The Creative Evolution of Patrick Ganino

The Faux Finisher by Diane Capuano - 03/01/2001

fuaxfinisher_2001spring_1.jpgIt's a gutsy thing to do: to leave the steady income of a regular job and pursue the dream of becoming a professional painter. That's the situation in which Patrick Ganino of Gales Ferry, Conn., found himself just a few short years ago. He was working for a company that sells photocopiers and digital printing systems - a good job, in fact, a milestone job because that is where he met the woman who would eventually become his wife. As it turned out, his wife, Alli, would be instrumental in convincing him to leave the comfort of an office job and make his livelihood doing what he truly loves.

Patrick had only a limited amount of professional decorating painting experience, so making the move was a little bit like stepping off a precipice. But he decided to try out his wings, giving his artist talents a chance to soar, while Alli provided the safety net of a continuing secure job and income.

At the outset, Patrick was long on talent, but short on experience. He had always been interested in drawing and painting. That talent bloomed during his high school years, so upon graduation, he left Connecticut to pursue an art degree at a college in Boca Raton, Fla. But the regiment of college art classes proved to be a bit restrictive for Patrick's tastes. He dropped out of college and pursued some painting work on an informal basis in Florida. His roommate gave him a lead on a mural for a nightclub. "I did it for $500," Patrick recalls. "For a 19-year-old kid, that was like a whole year's income."

Through word-of-mouth, Patrick gained another nightclub job. Soon, he took on an apprenticeship with a faux artist, which allowed him to learn gold leafing and distressed finishes.

Eventually, Patrick wound up back in Connecticut and took the office job where he would meet Alli. They decided to get married, and it was that specific event that would lead Patrick back into the world of decorative painting. The owners of Bella Fiore, the restaurant at which Patrick and Alli had their wedding reception, were seeking the services of a mural artist. Patrick was hired to do the work-a re-creation of the Michelangelo sculpture "Tomb of Lorenzo"-which he completed in relatively short order. The owners were thrilled, and soon Patrick had the urge to pursue his artist endeavors full-time. Alli encouraged him to move forward. "You've got to do this," she told him. Alli offered to be the primary breadwinner while Patrick embarked on establishing himself as a legitimate professional in the field of decorative painting.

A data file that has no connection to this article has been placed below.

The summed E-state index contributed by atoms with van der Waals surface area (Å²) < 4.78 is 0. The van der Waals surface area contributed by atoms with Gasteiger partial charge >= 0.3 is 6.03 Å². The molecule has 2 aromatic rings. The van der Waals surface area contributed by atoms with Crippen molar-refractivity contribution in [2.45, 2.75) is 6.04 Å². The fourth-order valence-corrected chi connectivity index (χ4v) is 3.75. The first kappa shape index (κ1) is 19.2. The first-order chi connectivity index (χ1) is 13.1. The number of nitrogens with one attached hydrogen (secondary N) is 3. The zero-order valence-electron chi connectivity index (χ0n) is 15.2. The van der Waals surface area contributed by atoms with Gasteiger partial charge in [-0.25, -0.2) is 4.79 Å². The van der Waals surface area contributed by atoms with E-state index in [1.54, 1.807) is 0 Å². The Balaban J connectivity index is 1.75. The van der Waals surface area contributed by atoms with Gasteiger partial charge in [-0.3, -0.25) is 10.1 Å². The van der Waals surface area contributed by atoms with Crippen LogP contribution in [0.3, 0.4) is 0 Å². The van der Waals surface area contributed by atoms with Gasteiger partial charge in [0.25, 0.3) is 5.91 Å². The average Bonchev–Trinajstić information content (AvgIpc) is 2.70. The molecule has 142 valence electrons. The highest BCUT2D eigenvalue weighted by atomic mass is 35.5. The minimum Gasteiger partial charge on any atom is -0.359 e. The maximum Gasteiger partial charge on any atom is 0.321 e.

Patrick called his fledgling business, "Creative Evolution" - expressing his ability to transform a client's space but also serendipitously describing his own situation as he evolved into a creative businessman in every sense of the word. Patrick knew that he could not succeed by just waiting for the work to come to him. He would have to be both creative and vigorous in order to gain regular painting projects.

"I threw myself into it," he says. "I dropped off my business cards at paint stores. I called all the contractors listed in the yellow pages and told them, 'I do faux finishing and murals.' I introduced myself to virtually every faux artist in Connecticut and to quite a few in Rhode Island."

From the beginning, Patrick felt it was important to look and act like a professional decorative painter. Though painting can be down-and-dirty work, he always made a point of dressing neatly when in pursuit of new business. He also prepared a professional portfolio. In the beginning, he took his own project photos for inclusion in the portfolio, but as soon as he could afford it, he hired a professional photographer to upgrade the quality of his visual presentation.

In addition, Patrick presented a confident aura whenever he met with potential clients. "I never told anyone that I knew what I was doing, but I presented myself like I knew what I was doing," he reports. "Eventually, my experience caught up with that."

Patrick soon found himself with an impressive client list, encompassing work in Connecticut, Rhode Island and New York State. Half-million to million-dollar homes became a regular part of his everyday work. "I used to pitch mostly commercial," Patrick reports, "but now I do mostly residential. It's easier, there's less hassle on price, and I love interacting with customers in their homes."